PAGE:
Black Finned Triggerfish
Category: Salt Water
Facts about Black Finned Triggerfish, "Scientific name for Black Finned Triggerfish is Melichthys niger". The Black Finned triggerfish is also called the Hawaiian Black Triggerfish, or the Indian Triggerfish. In Pacific books and records, the fish is also known as M. radula and M. buniva. The Black Finned Triggerfish body often tend to vary in color: when in the wild the body appears black. However, when out of water, the Black Finned Triggerfish body’s color tend to change in somehow dark blue to blue-green, or even in some cases brown featuring a few bold white lines around the base of the anal and dorsal fins. Around its face are thin, light blue-turquoise lines. The Black finned triggerfish slightly differs from other triggers, which normally live solitary lives on the reef. Each of the black finned triggerfish has its own niche among the rock and coral formations outside the reefs. And, from time to time, they do emerge and converge near the water surface in a huge school to feed on the zooplankton and algae been drifted by water currents.
Black finned triggerfish is often seen to attack and bite other tankmates when put together in a single tank. They are actually not community types and should not be placed in a closed environment with others of its kind. When the Black Finned Triggerfish are in the wild, they would simply run away from one another when such aggression arises. A 90 gallons or bigger aquarium is recommended for the Black Finned Triggerfish species. The temperature of the tank condition should range between 72 to 78F with a pH range of 8.0 to 8.5. the fish feeds on a variety of meaty foods such as krill, squid, small fish, shelled shrimp, and clams.
Aquarium care of Black Finned Triggerfish
Test the water when preparing your tank for your Black Finned Triggerfish: You will need to purchase a liquid tester so that you can test for Nitrates and Ammonia. The strip-style test kits are unreliable and a waste of money. You should use a dechlorinating product to remove the harmful chlorine from the water. Test for nitrite, ammonia, and proper PH. The ammonia should always be 0, the nitrite should be 0, and the nitrate should preferably be below 20 ppm. If it's at or above 40 parts per million (ppm), you have too many fish or are not changing the water often enough. Cycling your tank is important, Follow the steps to cycle your tank. This establishes healthy bacterial and chemical levels.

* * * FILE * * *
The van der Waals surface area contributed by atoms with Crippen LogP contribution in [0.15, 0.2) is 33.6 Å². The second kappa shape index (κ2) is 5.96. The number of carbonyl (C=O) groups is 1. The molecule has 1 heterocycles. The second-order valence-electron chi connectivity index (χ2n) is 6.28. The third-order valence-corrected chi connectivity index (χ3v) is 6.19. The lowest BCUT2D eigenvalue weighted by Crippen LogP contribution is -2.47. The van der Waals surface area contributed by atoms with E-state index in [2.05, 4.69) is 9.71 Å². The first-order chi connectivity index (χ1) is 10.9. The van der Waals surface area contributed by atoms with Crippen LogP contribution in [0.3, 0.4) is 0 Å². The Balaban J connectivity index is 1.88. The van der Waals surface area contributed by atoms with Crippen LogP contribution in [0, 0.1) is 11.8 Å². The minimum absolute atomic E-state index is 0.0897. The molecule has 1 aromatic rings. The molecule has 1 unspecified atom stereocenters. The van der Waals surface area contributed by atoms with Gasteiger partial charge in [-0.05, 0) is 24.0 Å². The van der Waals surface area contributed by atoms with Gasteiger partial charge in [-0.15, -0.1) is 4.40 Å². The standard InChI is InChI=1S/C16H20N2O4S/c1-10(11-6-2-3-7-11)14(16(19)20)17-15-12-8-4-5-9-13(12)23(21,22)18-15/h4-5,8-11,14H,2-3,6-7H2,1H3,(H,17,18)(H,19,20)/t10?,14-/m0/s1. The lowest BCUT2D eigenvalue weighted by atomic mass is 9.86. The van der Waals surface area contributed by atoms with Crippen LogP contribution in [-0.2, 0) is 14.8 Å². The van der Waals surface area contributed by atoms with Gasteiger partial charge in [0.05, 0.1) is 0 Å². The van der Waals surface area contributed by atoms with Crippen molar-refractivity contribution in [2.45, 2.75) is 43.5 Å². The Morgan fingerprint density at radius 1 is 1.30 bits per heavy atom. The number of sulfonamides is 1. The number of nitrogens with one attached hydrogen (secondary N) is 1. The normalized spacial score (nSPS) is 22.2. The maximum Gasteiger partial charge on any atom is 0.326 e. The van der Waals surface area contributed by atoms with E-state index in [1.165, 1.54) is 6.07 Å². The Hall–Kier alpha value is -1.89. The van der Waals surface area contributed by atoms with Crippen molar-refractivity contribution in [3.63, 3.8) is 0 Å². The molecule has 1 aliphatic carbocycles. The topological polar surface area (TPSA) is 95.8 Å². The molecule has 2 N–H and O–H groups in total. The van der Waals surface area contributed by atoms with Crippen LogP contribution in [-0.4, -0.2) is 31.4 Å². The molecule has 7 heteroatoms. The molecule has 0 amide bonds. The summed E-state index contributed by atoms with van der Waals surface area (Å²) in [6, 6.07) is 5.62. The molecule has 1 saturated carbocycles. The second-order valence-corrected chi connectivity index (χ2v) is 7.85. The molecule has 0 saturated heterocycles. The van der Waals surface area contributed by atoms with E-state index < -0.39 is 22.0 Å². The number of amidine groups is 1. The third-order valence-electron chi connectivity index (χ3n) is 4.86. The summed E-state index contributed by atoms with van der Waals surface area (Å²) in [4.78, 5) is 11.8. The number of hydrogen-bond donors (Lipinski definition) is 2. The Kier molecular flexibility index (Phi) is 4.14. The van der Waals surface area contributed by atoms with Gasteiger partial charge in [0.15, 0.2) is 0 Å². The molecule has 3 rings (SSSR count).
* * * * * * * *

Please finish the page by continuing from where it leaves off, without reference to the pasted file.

When buying your Black Finned Triggerfish see which one looks like the healthier fish in the tank. Be wary of tanks with dead fish in them, as this can be a sign of illness or improper care. Clamped fins are a sign of illness. In addition, healthy Black Finned Triggerfish will have no white spots, make sure they swim with their fins held upright, and have a nice rich color or colors. Make sure the Black Finned Triggerfish swim all over the tank and look healthy.
When adding the Black Finned Triggerfish to the aquarium, it is important to introduce the fish to the tank environment slowly. As soon as you get home, float the entire, closed pet store bag (with the Black Finned Triggerfish inside!) in the tank on top of the water for about a half hour. This will allow the water in the plastic bag and the Black Finned Triggerfish to equalize out to the same temperature as in your tank, so your Black Finned Triggerfish does not get shocked by the different temperature. Next, add a small amount of water from your tank to the bag, and wait about 15 minutes. Do this at least one more time. Us a net to catch your Black Finned Triggerfish and then while the fish is in the net, dispose of all the water down a drain or outside. Then transfer the Black Finned Triggerfish carefully into the your tank. This process not only reduces stress for you fish, it also prevents the dirty pet store water from contaminating your tank with disease.
Remove 30% of the water from you Black Finned Triggerfish tank each month with new water, or a 15% water change every 2 weeks is ideal for keeping nitrates lower. With corals in the Black Finned Triggerfish tank, then 20% water change every month, or 10% change every 2 weeks.
Black Finned Triggerfish are omnivore, (definition-they eat both other animals and plants).